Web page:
In the above example, if you for example try to map a network drive as F: it will fail because it is already reserved by a SD card reader, even when no card is inserted. The solution: change the drive letters to something that you know will never conflict.

Here’s a PowerShell script that automatically reassigns drive letters on removable drives to a predefined set of “approved” drive letters. The script uses the standard mountvol tool, so it also works in older Windows versions.


$ForbiddenDrives = @("E:","F:","G:","H:")
$AllowedDrives = @("W:","X:","Y:","Z:")

$RemovableDrives = Get-WmiObject -Class Win32_Volume -Filter "DriveType=2"
$DrivesToReassign = $RemovableDrives | Where-Object { $ForbiddenDrives -contains $_.DriveLetter }

foreach ($Drive in $DrivesToReassign) {
     &mountvol $Drive.DriveLetter /D
     &mountvol $AllowedDrives[$i++] $Drive.DeviceID

In an Enterprise Environment this is easy to implement in for example Microsoft Deployment Toolkit. That way your clients will never fail mapping network drives.


/ Andreas

Quick Tip: Self signed certificates made easy with PowerShell!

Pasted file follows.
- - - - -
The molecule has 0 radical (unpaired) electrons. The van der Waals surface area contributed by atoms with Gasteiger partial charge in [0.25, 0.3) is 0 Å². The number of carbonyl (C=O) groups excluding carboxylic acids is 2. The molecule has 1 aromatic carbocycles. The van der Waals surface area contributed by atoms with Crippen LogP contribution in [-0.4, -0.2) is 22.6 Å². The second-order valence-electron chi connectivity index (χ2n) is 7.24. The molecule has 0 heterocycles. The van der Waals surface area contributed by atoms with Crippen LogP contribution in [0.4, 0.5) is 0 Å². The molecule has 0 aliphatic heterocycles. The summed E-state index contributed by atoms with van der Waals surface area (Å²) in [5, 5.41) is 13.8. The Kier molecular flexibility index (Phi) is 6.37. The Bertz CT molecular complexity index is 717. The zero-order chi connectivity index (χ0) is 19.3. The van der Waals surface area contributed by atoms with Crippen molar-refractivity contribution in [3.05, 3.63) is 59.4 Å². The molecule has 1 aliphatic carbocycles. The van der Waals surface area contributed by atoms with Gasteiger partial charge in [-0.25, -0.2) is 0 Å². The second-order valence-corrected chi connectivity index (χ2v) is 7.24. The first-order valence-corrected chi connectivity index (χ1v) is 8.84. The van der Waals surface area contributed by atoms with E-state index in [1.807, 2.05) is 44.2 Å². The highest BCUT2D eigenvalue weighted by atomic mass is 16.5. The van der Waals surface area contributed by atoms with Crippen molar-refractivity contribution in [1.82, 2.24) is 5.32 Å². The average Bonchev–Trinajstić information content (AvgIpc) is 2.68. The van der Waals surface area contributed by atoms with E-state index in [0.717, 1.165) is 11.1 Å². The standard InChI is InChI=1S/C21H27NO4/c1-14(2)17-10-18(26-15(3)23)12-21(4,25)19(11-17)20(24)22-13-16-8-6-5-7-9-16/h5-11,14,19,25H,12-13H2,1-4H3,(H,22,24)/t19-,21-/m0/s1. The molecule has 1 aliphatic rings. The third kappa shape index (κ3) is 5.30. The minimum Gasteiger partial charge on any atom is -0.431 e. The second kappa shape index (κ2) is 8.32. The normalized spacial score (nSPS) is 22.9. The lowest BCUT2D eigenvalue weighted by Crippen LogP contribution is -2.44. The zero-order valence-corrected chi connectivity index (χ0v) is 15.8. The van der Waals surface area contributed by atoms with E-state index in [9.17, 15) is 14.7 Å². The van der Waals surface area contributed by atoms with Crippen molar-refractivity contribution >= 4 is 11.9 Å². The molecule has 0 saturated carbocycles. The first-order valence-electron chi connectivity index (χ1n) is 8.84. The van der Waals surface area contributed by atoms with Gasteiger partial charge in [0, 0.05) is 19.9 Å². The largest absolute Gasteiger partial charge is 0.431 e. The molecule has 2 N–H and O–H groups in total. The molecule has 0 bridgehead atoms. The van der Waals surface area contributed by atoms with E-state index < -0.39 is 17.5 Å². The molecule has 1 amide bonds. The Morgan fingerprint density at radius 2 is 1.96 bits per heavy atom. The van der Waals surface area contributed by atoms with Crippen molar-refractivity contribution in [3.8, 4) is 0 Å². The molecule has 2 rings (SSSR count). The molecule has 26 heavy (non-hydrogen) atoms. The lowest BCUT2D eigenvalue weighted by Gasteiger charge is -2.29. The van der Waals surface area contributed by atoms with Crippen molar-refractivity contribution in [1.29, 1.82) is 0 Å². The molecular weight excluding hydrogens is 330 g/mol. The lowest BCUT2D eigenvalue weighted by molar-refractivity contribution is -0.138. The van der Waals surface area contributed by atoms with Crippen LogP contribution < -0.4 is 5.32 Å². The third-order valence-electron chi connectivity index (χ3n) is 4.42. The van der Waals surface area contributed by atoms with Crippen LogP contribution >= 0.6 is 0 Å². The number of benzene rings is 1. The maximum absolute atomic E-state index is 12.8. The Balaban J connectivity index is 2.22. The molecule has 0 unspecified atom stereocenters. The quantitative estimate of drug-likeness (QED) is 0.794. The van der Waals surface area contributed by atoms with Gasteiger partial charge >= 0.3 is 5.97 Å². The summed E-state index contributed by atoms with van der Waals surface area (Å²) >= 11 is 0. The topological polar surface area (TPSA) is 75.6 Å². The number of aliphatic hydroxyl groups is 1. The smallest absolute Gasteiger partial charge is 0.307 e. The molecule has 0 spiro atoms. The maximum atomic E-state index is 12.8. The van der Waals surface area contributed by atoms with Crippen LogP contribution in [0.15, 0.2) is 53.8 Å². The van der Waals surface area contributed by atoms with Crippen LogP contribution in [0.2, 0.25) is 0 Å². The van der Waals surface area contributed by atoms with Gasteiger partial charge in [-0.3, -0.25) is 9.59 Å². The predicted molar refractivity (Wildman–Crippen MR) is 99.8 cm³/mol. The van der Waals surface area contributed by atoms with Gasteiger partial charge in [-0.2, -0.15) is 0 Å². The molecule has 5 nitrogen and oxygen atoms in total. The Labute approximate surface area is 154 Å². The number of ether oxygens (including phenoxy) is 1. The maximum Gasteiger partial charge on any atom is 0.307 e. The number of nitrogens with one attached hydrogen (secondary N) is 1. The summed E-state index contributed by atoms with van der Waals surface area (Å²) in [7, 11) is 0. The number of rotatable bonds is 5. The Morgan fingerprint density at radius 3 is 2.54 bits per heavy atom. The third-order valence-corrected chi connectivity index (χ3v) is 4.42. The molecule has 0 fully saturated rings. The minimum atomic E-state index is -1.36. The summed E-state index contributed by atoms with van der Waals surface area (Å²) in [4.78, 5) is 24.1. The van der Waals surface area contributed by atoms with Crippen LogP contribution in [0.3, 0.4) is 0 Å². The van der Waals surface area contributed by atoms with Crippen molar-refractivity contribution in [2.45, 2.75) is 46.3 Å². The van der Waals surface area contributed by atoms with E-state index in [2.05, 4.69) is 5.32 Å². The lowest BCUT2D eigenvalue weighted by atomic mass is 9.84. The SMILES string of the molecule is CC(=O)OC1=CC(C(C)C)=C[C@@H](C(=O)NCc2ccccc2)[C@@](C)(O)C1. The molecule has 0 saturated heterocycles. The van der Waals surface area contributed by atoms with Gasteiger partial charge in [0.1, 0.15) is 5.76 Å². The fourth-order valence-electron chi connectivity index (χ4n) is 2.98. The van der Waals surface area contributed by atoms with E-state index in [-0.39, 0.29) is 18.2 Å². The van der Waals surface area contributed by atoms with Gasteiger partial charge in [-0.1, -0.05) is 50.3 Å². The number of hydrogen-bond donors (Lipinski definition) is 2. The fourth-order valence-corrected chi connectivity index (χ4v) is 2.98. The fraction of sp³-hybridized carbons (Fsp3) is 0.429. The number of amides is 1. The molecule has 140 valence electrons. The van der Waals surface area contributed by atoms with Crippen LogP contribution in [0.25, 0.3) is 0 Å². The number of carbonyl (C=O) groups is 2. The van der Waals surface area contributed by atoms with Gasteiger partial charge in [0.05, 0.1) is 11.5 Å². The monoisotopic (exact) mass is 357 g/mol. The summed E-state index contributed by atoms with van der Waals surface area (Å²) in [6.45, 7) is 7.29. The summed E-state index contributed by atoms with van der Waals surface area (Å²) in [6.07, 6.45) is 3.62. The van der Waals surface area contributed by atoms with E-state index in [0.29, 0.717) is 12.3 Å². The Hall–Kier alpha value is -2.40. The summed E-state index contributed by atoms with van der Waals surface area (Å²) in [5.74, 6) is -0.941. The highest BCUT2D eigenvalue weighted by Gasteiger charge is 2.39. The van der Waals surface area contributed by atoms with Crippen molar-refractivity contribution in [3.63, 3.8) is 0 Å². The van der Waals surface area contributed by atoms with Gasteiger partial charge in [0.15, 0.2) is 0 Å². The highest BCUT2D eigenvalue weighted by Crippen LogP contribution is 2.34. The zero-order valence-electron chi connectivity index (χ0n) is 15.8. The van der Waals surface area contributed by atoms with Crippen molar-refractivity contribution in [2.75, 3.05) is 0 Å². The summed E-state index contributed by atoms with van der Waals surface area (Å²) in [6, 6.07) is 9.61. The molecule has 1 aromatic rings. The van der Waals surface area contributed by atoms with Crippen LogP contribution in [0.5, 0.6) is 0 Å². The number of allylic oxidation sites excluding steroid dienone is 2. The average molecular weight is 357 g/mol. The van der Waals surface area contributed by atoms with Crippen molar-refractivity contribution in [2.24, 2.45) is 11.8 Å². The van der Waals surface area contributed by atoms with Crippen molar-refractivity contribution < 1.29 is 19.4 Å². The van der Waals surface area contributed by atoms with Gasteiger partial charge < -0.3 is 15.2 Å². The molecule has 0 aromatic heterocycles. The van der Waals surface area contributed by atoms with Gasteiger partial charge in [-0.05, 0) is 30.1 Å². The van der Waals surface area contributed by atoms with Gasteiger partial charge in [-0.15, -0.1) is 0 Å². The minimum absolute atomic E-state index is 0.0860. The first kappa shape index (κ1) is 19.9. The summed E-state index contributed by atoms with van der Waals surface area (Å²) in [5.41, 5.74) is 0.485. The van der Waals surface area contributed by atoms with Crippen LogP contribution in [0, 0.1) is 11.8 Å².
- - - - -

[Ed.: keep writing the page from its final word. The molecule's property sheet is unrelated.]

Most solutions today require certificates in some way, which means we need them even when setting up a lab/test environment.
If you for some reason don’t have a PKI/CA infrastructure in your lab environment you will most likely end up with a self signed certificates for web sites or other parts of your environment.

Since Windows 8/8.1 or Server 2012/2012 R2 there is a really nice PowerShell cmdlet that does that for us, without no hassle.
It can even handle multiple SAN’s.
It’s just to use the New-SelfSignedCertificate cmdlet from an elevated PowerShell window.

Example 1: Create and export one certificate with the name

New-SelfSignedCertificate -DnsName -CertStoreLocation cert:\LocalMachine\My
#Export certificate to c:\test_365lab_net.pfx with the password 'Password'. (the thumbprint is found in the output from the New-SelfsignedCertificate command.)
Export-PfxCertificate -Cert cert:\LocalMachine\My\5D46460D29FE8E0C3F644D8ABA3C707AA83AFC79 -FilePath c:\test_365lab_net.pfx -Password (ConvertTo-SecureString -String "Password" -Force -AsPlainText)

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Example 2: Create self signed SAN certificate with the names, and

New-SelfSignedCertificate -DnsName,, -CertStoreLocation cert:\LocalMachine\My

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To check out your newly create certificates in the GUI, fire up the Computer Certificates Store mmc, which from Windows 8 / Server 2012 and above can be started with ‘certlm.msc‘ (OH YES!).
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Note that I generally never recommend doing self signed certificates in production environments, they are only for testing purposes!